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'Correcting history': Louis Riel's portrait as Manitoba's honorary 1st premier unveiled

Manitoba Premier Wab Kinew, left, and Manitoba Métis Federation President David Chartrand unveiled a new plaque for Louis Riel's portrait at the legislature on Monday. (Gilbert Rowan/Radio-Canada - image credit)
Manitoba Premier Wab Kinew, left, and Manitoba Métis Federation President David Chartrand unveiled a new plaque for Louis Riel's portrait at the legislature on Monday. (Gilbert Rowan/Radio-Canada - image credit)

The head of the Manitoba Métis Federation says his nation has reached "the turning point" of its history as Louis Riel's portrait at the legislature was updated to recognize him as the province's honorary first premier Monday.

MMF President David Chartrand and Manitoba Premier Wab Kinew spent part of Louis Riel Day unveiling the portrait of the Métis leader, who led a provisional government and led negotiations that paved the way for the province's entry into Confederation in 1870.

"We waited 154 years for this, and we never gave up on correcting the wrong," Chartrand told guest host Cory Funk on CBC's Information Radio Monday, before the unveiling.

"This is about correcting history, and the shame and the hardship we have faced."

Riel was hanged for treason at age 41 in 1885 after leading two Métis resistances, and has sometimes been a controversial figure in Canadian history, but is now widely celebrated for his leadership.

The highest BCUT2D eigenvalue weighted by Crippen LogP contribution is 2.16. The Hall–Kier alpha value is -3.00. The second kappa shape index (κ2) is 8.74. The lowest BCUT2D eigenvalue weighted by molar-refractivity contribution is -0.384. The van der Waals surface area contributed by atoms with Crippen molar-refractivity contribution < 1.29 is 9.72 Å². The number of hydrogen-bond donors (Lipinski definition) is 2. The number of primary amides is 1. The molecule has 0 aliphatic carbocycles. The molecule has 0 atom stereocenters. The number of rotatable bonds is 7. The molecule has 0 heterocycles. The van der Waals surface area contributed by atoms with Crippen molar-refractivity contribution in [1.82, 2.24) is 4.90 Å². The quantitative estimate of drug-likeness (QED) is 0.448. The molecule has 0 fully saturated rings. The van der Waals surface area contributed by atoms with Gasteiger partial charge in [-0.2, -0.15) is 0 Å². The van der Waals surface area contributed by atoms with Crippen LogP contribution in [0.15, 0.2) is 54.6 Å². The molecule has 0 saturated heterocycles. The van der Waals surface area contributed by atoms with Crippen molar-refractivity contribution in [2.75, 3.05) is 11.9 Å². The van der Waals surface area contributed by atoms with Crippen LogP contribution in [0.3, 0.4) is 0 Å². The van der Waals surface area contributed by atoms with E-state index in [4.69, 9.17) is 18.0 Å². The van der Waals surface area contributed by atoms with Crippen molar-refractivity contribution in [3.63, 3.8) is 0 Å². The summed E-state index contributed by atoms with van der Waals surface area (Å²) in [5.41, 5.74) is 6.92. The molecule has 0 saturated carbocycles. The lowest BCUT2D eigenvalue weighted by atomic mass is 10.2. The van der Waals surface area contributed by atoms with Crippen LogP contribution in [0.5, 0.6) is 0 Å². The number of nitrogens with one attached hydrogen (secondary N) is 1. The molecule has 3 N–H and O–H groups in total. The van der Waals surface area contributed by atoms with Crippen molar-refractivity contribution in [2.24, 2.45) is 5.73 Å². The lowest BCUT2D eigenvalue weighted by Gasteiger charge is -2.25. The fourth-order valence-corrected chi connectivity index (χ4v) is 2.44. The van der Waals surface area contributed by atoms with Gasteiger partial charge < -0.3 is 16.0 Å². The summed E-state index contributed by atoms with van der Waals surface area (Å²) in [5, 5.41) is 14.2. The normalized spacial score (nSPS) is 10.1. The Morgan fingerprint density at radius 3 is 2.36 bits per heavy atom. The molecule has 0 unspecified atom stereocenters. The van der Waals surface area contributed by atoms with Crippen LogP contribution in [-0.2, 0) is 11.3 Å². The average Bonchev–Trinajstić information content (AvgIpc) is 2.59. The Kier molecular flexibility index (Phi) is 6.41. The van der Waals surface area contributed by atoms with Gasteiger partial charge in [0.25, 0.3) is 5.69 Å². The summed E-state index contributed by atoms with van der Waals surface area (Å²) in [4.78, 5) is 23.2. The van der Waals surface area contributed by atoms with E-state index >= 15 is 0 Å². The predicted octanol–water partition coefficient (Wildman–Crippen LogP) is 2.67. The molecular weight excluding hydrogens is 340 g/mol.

Kinew and Chartrand were also at Riel's gravesite at the St. Boniface Cathedral later Monday to present The Louis Riel Act, which Kinew introduced last year to recognize the Métis leader as Manitoba's honorary first premier.

"The reason why I wanted to do that is because they called me the 25th premier of Manitoba," Kinew told gatherers near Riel's grave.

"I've been called a lot of things in my career in politics — 25th premier is not the worst, but I thought it was important that before they call me the 25th, that we call Louis Riel the first."

Kinew previously introduced The Louis Riel Act when he was Opposition leader. The bill was introduced four times but never passed.

WATCH | Louis Riel Day celebrated in Winnipeg: 

The legislation also says Manitoba school curriculum must include the contributions Louis Riel has made to the province and to Canada.

Kinew said the gathering at Riel's gravesite was a moment to reflect on how to remember the Métis leader "in our hearts and our minds going forward."

"This is the opportunity for us to tell future generations of Manitobans who we are as a people, as a province," he said.

"I would also suggest that we should take this message far beyond Manitoba's borders and tell the rest of Canada this story as well, so that the father of Manitoba is also recognized for who he is nationally, which is a father of Confederation."

Riel was declared founder of Manitoba in 1992 and officially recognized as the first leader of Manitoba in 2016, but the MMF has been pushing for Riel to be honoured as the province's first premier for decades.

"This is not just for [the] Métis … this is for all Manitoba," Chartrand told Information Radio.

"When you start looking at our place in Confederation — our place in history — this is the turning point."

Gavin Boutroy/Radio-Canada
Gavin Boutroy/Radio-Canada

Manitobans also enjoyed their time off at The Forks on Monday.

Andrew Cyr said he took his family to The Forks to celebrate Louis Riel Day "in the most Manitoban way possible, which is getting outside and enjoying winter."

He says the statutory holiday is to recognize Manitoba's Métis and francophone culture.

"That's a really important part of the identity of our province, and I think it's important that we celebrate that."